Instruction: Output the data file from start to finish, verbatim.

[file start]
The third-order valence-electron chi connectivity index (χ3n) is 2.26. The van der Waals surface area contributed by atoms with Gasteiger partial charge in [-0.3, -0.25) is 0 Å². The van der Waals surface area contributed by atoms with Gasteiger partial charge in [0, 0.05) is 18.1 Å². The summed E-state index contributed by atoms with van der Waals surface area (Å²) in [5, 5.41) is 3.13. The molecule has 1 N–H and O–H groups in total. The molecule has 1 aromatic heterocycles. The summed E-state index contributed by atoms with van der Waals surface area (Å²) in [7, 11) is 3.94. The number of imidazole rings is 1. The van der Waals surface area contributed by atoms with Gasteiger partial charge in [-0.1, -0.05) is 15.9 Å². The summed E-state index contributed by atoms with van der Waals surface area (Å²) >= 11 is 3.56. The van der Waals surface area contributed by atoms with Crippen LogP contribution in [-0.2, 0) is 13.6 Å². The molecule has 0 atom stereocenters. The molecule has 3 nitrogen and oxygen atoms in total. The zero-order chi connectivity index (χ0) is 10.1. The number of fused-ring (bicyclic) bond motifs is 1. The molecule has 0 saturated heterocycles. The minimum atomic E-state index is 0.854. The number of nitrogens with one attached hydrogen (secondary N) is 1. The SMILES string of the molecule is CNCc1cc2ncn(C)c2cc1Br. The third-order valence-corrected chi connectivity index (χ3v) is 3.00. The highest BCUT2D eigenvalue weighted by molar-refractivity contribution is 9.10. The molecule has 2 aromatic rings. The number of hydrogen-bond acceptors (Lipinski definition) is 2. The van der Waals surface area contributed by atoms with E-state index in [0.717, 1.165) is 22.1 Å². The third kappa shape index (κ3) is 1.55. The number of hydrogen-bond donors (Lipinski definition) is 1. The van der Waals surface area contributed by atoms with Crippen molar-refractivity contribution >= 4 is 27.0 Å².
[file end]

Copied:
The third-order valence-electron chi connectivity index (χ3n) is 2.26. The van der Waals surface area contributed by atoms with Gasteiger partial charge in [-0.3, -0.25) is 0 Å². The van der Waals surface area contributed by atoms with Gasteiger partial charge in [0, 0.05) is 18.1 Å². The summed E-state index contributed by atoms with van der Waals surface area (Å²) in [5, 5.41) is 3.13. The molecule has 1 N–H and O–H groups in total. The molecule has 1 aromatic heterocycles. The summed E-state index contributed by atoms with van der Waals surface area (Å²) in [7, 11) is 3.94. The number of imidazole rings is 1. The van der Waals surface area contributed by atoms with Gasteiger partial charge in [-0.1, -0.05) is 15.9 Å². The summed E-state index contributed by atoms with van der Waals surface area (Å²) >= 11 is 3.56. The van der Waals surface area contributed by atoms with Crippen LogP contribution in [-0.2, 0) is 13.6 Å². The molecule has 0 atom stereocenters. The molecule has 3 nitrogen and oxygen atoms in total. The zero-order chi connectivity index (χ0) is 10.1. The number of fused-ring (bicyclic) bond motifs is 1. The molecule has 0 saturated heterocycles. The minimum atomic E-state index is 0.854. The number of nitrogens with one attached hydrogen (secondary N) is 1. The SMILES string of the molecule is CNCc1cc2ncn(C)c2cc1Br. The third-order valence-corrected chi connectivity index (χ3v) is 3.00. The highest BCUT2D eigenvalue weighted by molar-refractivity contribution is 9.10. The molecule has 2 aromatic rings. The number of hydrogen-bond acceptors (Lipinski definition) is 2. The van der Waals surface area contributed by atoms with E-state index in [0.717, 1.165) is 22.1 Å². The third kappa shape index (κ3) is 1.55. The number of hydrogen-bond donors (Lipinski definition) is 1. The van der Waals surface area contributed by atoms with Crippen molar-refractivity contribution >= 4 is 27.0 Å².